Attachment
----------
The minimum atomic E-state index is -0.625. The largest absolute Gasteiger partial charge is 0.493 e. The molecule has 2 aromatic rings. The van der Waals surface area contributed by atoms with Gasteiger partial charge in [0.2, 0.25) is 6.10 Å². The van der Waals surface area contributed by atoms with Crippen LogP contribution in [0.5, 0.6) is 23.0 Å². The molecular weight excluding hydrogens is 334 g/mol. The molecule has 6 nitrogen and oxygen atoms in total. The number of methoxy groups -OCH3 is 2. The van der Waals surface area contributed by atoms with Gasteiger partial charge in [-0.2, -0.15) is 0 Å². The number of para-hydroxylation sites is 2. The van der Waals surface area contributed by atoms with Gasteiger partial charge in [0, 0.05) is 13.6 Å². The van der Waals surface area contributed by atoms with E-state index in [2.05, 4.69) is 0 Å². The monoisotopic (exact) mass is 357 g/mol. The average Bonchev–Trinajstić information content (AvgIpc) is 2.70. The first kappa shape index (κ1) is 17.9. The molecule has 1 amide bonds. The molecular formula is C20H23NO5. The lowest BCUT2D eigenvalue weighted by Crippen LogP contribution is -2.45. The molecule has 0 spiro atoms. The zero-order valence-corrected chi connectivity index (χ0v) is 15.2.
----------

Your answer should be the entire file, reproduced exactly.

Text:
The minimum atomic E-state index is -0.625. The largest absolute Gasteiger partial charge is 0.493 e. The molecule has 2 aromatic rings. The van der Waals surface area contributed by atoms with Gasteiger partial charge in [0.2, 0.25) is 6.10 Å². The van der Waals surface area contributed by atoms with Crippen LogP contribution in [0.5, 0.6) is 23.0 Å². The molecular weight excluding hydrogens is 334 g/mol. The molecule has 6 nitrogen and oxygen atoms in total. The number of methoxy groups -OCH3 is 2. The van der Waals surface area contributed by atoms with Gasteiger partial charge in [-0.2, -0.15) is 0 Å². The number of para-hydroxylation sites is 2. The van der Waals surface area contributed by atoms with Gasteiger partial charge in [0, 0.05) is 13.6 Å². The van der Waals surface area contributed by atoms with E-state index in [2.05, 4.69) is 0 Å². The monoisotopic (exact) mass is 357 g/mol. The average Bonchev–Trinajstić information content (AvgIpc) is 2.70. The first kappa shape index (κ1) is 17.9. The molecule has 1 amide bonds. The molecular formula is C20H23NO5. The lowest BCUT2D eigenvalue weighted by Crippen LogP contribution is -2.45. The molecule has 0 spiro atoms. The zero-order valence-corrected chi connectivity index (χ0v) is 15.2.